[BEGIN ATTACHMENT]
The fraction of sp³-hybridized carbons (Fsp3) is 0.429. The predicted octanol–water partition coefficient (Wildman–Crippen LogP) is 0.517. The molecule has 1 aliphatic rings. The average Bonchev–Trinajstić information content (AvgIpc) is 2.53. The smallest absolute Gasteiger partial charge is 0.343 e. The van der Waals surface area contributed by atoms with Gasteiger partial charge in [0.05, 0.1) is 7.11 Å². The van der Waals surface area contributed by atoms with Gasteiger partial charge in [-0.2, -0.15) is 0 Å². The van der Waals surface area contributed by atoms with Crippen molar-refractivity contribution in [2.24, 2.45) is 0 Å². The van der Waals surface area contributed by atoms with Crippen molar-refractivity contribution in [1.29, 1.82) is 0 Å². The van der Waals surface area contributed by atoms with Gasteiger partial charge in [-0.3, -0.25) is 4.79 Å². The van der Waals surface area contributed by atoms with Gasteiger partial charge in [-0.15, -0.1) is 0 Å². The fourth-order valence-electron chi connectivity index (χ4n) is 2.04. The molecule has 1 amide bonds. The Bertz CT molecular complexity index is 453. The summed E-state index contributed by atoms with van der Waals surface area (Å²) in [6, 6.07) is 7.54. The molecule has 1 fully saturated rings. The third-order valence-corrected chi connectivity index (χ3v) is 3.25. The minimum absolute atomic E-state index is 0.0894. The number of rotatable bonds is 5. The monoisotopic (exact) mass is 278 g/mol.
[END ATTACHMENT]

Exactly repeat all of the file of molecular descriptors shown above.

The fraction of sp³-hybridized carbons (Fsp3) is 0.429. The predicted octanol–water partition coefficient (Wildman–Crippen LogP) is 0.517. The molecule has 1 aliphatic rings. The average Bonchev–Trinajstić information content (AvgIpc) is 2.53. The smallest absolute Gasteiger partial charge is 0.343 e. The van der Waals surface area contributed by atoms with Gasteiger partial charge in [0.05, 0.1) is 7.11 Å². The van der Waals surface area contributed by atoms with Gasteiger partial charge in [-0.2, -0.15) is 0 Å². The van der Waals surface area contributed by atoms with Crippen molar-refractivity contribution in [2.24, 2.45) is 0 Å². The van der Waals surface area contributed by atoms with Crippen molar-refractivity contribution in [1.29, 1.82) is 0 Å². The van der Waals surface area contributed by atoms with Gasteiger partial charge in [-0.3, -0.25) is 4.79 Å². The van der Waals surface area contributed by atoms with Gasteiger partial charge in [-0.15, -0.1) is 0 Å². The fourth-order valence-electron chi connectivity index (χ4n) is 2.04. The molecule has 1 amide bonds. The Bertz CT molecular complexity index is 453. The summed E-state index contributed by atoms with van der Waals surface area (Å²) in [6, 6.07) is 7.54. The molecule has 1 fully saturated rings. The third-order valence-corrected chi connectivity index (χ3v) is 3.25. The minimum absolute atomic E-state index is 0.0894. The number of rotatable bonds is 5. The monoisotopic (exact) mass is 278 g/mol.